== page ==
Mauritius Signs International Treaty to Protect Ports From Illegally Caught Fish
Mauritius has ratified the Port State Measures Agreement (PSMA), the international treaty designed to prevent illegally caught fish from entering the market through legitimate fishing ports. An island nation in the Indian Ocean, Mauritius joins Seychelles, Gabon, Mozambique, and Somalia to become the fifth African nation to sign on to the agreement. More are expected to join the PSMA in the coming months.
Port Louis, Mauritius, Africa
Mauritius has become the become the fifth African nation to sign on to the Port State Measures Agreement.
In 2003, Mauritius committed to transforming the country into a major seafood hub for its maritime region. Since then, it has achieved its goal of becoming a nucleus for the trade, processing, and distribution of fish. At the same time, however, illegal, unreported, and unregulated (IUU) fishing has become a larger problem as the nation’s port expands and its processing capacity rises. Illicit fishing, which accounts for up to $23.5 billion in losses worldwide each year, could severely undermine the economic and social benefits that well-managed fisheries could provide the island.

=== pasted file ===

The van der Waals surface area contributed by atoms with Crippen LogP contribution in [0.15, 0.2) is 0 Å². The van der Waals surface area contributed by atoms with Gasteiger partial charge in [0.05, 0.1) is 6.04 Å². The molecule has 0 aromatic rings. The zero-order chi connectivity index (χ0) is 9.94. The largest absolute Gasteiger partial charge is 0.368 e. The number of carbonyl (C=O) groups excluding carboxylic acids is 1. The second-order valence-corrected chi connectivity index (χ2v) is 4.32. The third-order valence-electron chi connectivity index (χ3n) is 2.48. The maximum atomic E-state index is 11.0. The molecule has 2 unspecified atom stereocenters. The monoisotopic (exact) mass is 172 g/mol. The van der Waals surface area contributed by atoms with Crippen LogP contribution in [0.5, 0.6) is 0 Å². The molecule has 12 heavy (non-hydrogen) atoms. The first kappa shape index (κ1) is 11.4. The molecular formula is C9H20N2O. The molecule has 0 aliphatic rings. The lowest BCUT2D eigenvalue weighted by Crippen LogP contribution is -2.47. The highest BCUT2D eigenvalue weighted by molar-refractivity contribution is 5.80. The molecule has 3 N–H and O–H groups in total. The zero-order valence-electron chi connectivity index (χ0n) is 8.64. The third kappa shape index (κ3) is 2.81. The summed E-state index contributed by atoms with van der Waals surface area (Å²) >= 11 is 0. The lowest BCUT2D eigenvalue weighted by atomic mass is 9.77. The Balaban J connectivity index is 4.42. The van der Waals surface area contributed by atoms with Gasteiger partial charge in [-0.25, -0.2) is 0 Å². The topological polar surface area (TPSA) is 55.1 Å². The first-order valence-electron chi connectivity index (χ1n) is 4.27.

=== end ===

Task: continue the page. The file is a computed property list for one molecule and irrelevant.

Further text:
Mauritius is already a member of FISH-i Africa, a collection of seven African nations that have committed to tightening the net around illegal fishing operations by pooling resources and sharing intelligence. So far, three FISH-i members have ratified the PSMA.
Arvin Booloell, the Mauritius minister of agriculture, continues to take a firm public stand against illegal fishing, acknowledging his nation’s position on the frontline of the fight. With its ratification of the PSMA, Mauritius now takes another critical step in efforts to combat illegal fishing, both in the western Indian Ocean and worldwide.
Today, this East African country joins 17 other governments, including the European Union, that have acted to stem illegal fishing by acting on the PSMA. The agreement will enter into force when 25 governments adopt legislation.
Tony Long directs the ending illegal fishing project at The Pew Charitable Trusts.